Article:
“Does Africa have bears?”
Janice- Shreveport, LA, U.S.A.
Sadly, not any more. The only known species of “true bear” indigenous to the continent of Africa was the Atlas Bear (Ursus arctos crowtheri). It was a subspecies of the Brown Bear that was reported to have lived from Morocco to Libya. The last reported specimen was killed in theTetuan Mountains of Morocco in the 1870s.
“I’m in 9th Grade and I am currently doing a report on Tigers. I found your website and while it is very informative, there is no information on Tigers which surprised me. I would think the African Wildlife Foundation would have information on Tigers. Why don’t you have information on Tigers?”
Leatrice- New Castle, PA, U.S.A.
“Why doesn’t AWF have information on Tigers?” I get asked this question a lot. The honest-to-goodness reason AWF does not have any information on Tigers on our website or anywhere in our offices is this: there are no Tigers in Africa. No fooling. This is not a trick. A Tiger is many things, including beautiful, fierce, majestic and flat-out magical. But one thing a Tiger is not, is native to Africa. That being said, there are plenty of other interesting and beautiful cats in Africa both big and small---Lions, Leopards, Cheetahs, Servals, Caracals, Sand Cats and Wildcats to name but a few.
“I was watching the movie, ‘Napoleon Dynamite’ the other day and the movie mentions an animal called a ‘Liger’---a Lion crossed with a Tiger. Do Ligers really exist or were they just made up for the movie?”
Justin- Omaha, NE, U.S.A.
Ah yes, the Liger. “It's pretty much my favorite animal. It's like a Lion and a Tiger mixed... bred for its skills in magic.” (Napoleon Dynamite from the film, Napoleon Dynamite).”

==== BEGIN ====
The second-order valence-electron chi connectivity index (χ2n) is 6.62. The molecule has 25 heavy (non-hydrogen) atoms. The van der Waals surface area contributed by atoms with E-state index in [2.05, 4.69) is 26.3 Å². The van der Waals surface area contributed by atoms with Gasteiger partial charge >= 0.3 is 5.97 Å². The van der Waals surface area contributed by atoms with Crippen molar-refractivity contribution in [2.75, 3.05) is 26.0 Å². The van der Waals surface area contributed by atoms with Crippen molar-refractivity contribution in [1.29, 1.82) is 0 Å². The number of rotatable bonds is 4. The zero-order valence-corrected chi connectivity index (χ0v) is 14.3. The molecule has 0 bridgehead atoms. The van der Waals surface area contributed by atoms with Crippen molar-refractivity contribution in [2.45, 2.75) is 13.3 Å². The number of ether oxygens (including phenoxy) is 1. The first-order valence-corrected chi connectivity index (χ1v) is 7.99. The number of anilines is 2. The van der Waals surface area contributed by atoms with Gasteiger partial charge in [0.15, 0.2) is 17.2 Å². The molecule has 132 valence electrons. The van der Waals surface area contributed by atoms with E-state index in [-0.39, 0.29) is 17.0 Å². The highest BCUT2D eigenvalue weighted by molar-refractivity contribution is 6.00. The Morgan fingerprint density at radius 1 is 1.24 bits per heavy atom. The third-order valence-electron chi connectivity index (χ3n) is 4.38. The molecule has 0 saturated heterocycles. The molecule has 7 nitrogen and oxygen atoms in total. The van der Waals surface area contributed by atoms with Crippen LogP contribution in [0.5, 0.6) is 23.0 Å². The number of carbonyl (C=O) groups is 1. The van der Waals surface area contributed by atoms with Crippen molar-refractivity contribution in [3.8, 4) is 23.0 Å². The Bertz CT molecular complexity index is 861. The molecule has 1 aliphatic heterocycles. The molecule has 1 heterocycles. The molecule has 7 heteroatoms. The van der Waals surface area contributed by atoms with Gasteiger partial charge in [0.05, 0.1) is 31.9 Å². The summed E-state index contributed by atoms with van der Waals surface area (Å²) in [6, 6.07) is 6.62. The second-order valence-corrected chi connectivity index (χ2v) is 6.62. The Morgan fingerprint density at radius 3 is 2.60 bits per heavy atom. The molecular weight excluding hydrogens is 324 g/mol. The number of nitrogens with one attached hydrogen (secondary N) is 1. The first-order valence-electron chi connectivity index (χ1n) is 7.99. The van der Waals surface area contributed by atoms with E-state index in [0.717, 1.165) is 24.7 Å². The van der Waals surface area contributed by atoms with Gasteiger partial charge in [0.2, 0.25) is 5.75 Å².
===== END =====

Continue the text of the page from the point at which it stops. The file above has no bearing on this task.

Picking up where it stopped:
Actually there is such a thing as a Liger. Ligers are a hybrid species created by mating a male Lion (Panthera leo) with a female Tiger (Panthera tigris). They grow to enormous sizes. In fact, the largest known living cat is a Liger: His name is Hercules and he weighs 900 pounds. (For comparison, a very large Lion can weigh around 650 pounds.) Ligers are faintly striped, exhibit a lion-like face, and are maneless. They are the largest cats in the world, with Siberian Tigers being the #1 largest pure-bred sub-species. It is interesting to note that the male Liger, much like that of a more common hybrid, the donkey, is sterile and cannot have offspring, while female Ligers are fertile and can have cubs.
While we’re all on the subject of Lion/Tiger hybrids, I would be remiss if I didn’t mention the Tigon. It’s a cross between a female Lion and a male Tiger. Unlike the Liger, male and female Tigons remain roughly the same size as their Lion mothers. There have also been reported cases of Li-tigons (female Tigon and male Lion) and Ti-tigons( female Tigon and male Tiger).
Neither the Liger nor the Tigon have ever been known to exist in the wild.
Heading up AWF’s membership desk for the past eight years, Erin Keyes has amassed quite a bit of knowledge about Africa’s wildlife and unique wild lands. She’s also an expert on AWF’s membership benefits and programs. She started this blog to share what’s she’s learned and to give AWF supporters another forum for asking questions. So, if you have questions about African wildlife, AWF’s work in Africa, or all the ways you can help Africa’s wildlife and unique wild lands endure, now’s your chance – just Ask Erin.
AWF Blogs bring you to the African Heartlands, where conservation benefits both wildlife and people alike. The blogs are written by our staff - men and women who have dedicated their lives to Africa's wildlife, people and wild lands.